It’s hard to believe that of all the major automakers around the world, it took an upstart known as Tesla to build and sell a viable electric car. Sure, the Tesla Model S starts at $50,000 after tax breaks, but the EPA rating now certifies the mileage claims from Tesla itself. The EPA has officially the Tesla Model S with the 85-kWh battery pack at 89 MPGe with a range of 265 miles on a single charge. Not bad Tesla, not bad at all.
Again, it is important to note that this rating is for the top-end model with the largest battery pack, which has starting price (after the $7,500 tax credit) of $69,900. That is more than double the average transaction price for a new car, though Tesla claims to have already sold out of its initial run of 6,500 vehicles.
Ths 265-mile range falls short of Tesla’s own 300-mile estimate by just 35 miles, a difference of about 12%. If that figure holds true for the 40 and 60 kWh battery packs, that would give the cheaper versions of the Model S a range of about 123 miles and 202 miles, respectively. That’s still way more than any other EV on the market, though so is the price tag. For comparison, the next-closest EPA-rated EV is Tesla’s own Roadster at 245 miles, followed by the Coda Sedan with an 88-mile range. The Mitsubishi i gets just a 63-mile rating, with the Nissan Leaf and Ford Focus Electric which gets 73 and 76 miles respectively. The lease-only Honda Fit EV gets an EPA rating of 82 miles. So yeah, the Tesla Model S really stands out in terms of staying power, speed, and just about every other regard, including horsepower, performance, and every storage capacity.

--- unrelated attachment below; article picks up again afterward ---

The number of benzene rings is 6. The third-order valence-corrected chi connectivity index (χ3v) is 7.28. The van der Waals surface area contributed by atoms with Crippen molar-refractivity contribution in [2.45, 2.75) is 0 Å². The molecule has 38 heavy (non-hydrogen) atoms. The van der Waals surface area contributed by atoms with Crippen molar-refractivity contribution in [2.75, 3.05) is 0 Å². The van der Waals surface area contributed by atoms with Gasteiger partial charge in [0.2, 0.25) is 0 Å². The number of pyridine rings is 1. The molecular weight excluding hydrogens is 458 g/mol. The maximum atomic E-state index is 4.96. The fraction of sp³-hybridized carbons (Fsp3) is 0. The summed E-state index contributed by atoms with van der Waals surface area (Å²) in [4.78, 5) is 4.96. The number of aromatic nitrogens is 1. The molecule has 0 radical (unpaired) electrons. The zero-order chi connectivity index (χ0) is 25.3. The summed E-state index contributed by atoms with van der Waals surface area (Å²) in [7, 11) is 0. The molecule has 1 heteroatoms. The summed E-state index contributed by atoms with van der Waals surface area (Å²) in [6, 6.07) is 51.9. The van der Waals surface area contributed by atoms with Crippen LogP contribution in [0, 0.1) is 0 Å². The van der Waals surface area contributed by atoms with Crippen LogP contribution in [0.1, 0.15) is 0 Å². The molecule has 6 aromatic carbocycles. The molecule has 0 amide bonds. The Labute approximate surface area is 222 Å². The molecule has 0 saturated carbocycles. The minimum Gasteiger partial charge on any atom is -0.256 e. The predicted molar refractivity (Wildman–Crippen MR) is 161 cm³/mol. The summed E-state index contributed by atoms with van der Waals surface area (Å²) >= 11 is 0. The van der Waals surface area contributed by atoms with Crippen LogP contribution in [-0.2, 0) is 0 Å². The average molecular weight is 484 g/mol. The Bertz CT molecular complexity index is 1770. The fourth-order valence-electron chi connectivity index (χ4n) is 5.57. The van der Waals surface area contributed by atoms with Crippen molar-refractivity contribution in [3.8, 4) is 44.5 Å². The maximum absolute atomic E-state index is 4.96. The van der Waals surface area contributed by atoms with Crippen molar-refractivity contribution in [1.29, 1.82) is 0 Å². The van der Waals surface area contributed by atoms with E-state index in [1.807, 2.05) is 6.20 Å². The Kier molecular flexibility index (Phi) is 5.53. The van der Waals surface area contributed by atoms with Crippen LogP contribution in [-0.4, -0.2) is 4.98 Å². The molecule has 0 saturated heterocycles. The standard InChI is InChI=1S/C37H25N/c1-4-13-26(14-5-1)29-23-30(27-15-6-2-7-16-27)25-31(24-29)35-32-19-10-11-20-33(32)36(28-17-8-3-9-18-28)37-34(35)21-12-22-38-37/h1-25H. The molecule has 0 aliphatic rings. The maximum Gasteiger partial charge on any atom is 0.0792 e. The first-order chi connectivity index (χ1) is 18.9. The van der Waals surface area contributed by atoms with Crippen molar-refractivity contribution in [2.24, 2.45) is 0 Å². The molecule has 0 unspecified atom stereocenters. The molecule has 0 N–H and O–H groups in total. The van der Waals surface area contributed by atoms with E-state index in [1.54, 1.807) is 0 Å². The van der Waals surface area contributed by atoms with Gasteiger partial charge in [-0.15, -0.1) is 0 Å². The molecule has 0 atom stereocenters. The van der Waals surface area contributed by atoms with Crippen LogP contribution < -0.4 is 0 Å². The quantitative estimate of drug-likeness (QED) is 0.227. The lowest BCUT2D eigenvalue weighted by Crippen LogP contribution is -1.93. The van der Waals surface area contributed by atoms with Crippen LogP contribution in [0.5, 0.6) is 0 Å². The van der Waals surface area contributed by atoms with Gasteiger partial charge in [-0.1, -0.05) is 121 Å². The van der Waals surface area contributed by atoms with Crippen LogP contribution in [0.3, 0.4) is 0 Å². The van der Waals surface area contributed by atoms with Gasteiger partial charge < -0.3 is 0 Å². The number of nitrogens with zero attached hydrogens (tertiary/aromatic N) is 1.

Still, given the fact that Tesla’s first car was a $100,000 two-seat Roadster, the Tesla Model S is both more affordable and more practical. At this rate, it will only take another ten years for Tesla to build and sell an electric car that regular people can afford, despite what Elon Musk says about falling battery prices.